Health Dept. Future Discussed
County, State, Community Discuss Possible Changes
By Bonnie Davidson
For those in attendance it was a hot topic that was discussed with concern. With several changes in the healthcare industry, community members showed their concern with possible changes at the Valley County Health Department.
The public meeting took place on Wednesday, Jan. 29, at the Valley County Courthouse in the conference room. Over a dozen attended, including County Commissioners Bruce Peterson and David Reinhardt, and Jane Smilie, administrator for the state public health and safety division, along with Jim Murphy, the chief of communicable disease prevention and control in the Montana Department of Public Health and Human Services.
The meeting took place after discussion on possible changes at the county health department was brought up. The previous director of the health department, Vicky Bell, left her position after nearly three decades in service. When Peterson started to look into other counties on what they paid their employees, he found that the services provided and the way county health departments were set up varied. He began to look into other ways Valley County could run their health department.
Peterson explained that they were looking into the budget and they were trying to keep services while looking at how things could be done differently. Smilie and Murphy explained what the state code includes in guidelines for the health department. Smilie said that around seven years ago they had tried to get to every county in the state to provide the information presented at the meeting. She also explained how other counties were trying different approaches.
"You could have a more regional approach; we've seen that in two other areas," Smilie said.
She explained that Yellowstone County had organized its health department with several jurisdictions and that a central area in Montana grouped six counties together to provide services. Murphy added that Valley County has always been reliable to respond to illnesses and incidents and it has been easy to work with. The county has historically been proactive.
Peterson asked how successful other counties have been in combining services. Smilie and Murphy said that some services have worked well but that sometimes staff could be stretched if covering large areas. The sanitarian in particular was mentioned as spread a little thin with the travel. Peterson then went on to ask how counties who have partnered with their hospitals have been successful.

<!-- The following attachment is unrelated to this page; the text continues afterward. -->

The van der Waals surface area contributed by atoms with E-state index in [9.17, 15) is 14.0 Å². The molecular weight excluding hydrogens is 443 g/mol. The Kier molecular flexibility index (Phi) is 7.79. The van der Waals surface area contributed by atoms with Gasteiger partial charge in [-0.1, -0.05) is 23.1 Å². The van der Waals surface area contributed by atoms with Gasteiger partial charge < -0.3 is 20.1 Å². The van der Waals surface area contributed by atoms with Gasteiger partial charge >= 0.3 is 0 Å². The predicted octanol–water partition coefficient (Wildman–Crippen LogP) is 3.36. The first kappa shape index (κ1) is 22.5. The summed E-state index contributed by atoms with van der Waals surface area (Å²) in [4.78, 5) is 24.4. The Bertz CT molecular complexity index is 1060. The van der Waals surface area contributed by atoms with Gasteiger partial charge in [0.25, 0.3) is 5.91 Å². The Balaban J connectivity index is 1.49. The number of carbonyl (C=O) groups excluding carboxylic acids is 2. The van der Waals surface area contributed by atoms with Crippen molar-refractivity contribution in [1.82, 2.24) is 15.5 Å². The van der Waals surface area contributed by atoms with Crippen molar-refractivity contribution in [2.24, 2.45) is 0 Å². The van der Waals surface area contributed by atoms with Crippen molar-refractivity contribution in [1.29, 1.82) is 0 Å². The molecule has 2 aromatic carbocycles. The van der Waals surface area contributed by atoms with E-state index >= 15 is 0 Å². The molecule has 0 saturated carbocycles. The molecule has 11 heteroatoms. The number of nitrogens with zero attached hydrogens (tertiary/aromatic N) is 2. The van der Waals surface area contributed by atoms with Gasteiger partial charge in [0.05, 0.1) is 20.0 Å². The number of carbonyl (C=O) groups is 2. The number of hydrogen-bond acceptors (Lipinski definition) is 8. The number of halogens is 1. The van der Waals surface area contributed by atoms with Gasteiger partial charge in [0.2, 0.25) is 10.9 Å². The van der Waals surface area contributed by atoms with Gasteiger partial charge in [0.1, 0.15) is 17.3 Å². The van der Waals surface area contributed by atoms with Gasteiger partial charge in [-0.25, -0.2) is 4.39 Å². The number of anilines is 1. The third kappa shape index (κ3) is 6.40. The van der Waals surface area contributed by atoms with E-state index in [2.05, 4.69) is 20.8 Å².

Murphy responded that the space and administrative costs were saved but that the hospital didn't take on services and tasks. Public health departments carry more power in some instances, such as ordering people to stay out of work or school due to illnesses that may spread. Murphy also said that they have seen Valley County already utilizing a close relationship with the hospital.
"It's a really strong system out here, and you don't want to weaken that system," Murphy said.
Smilie added that every year they have a county look at what is being done and might assess how they are currently conducting their health department. Murphy added that in the last few years they have seen several counties look at other options with the transitions in health care and the tightening of budgets.
David Irving, who had attended the meeting, asked if those transitions in Valley County were due to financial problems. Peterson answered that they were having trouble with the salary and when they started to research what they should be paying staff he had found different approaches. He added that they were also looking at the bottom line and budget issues.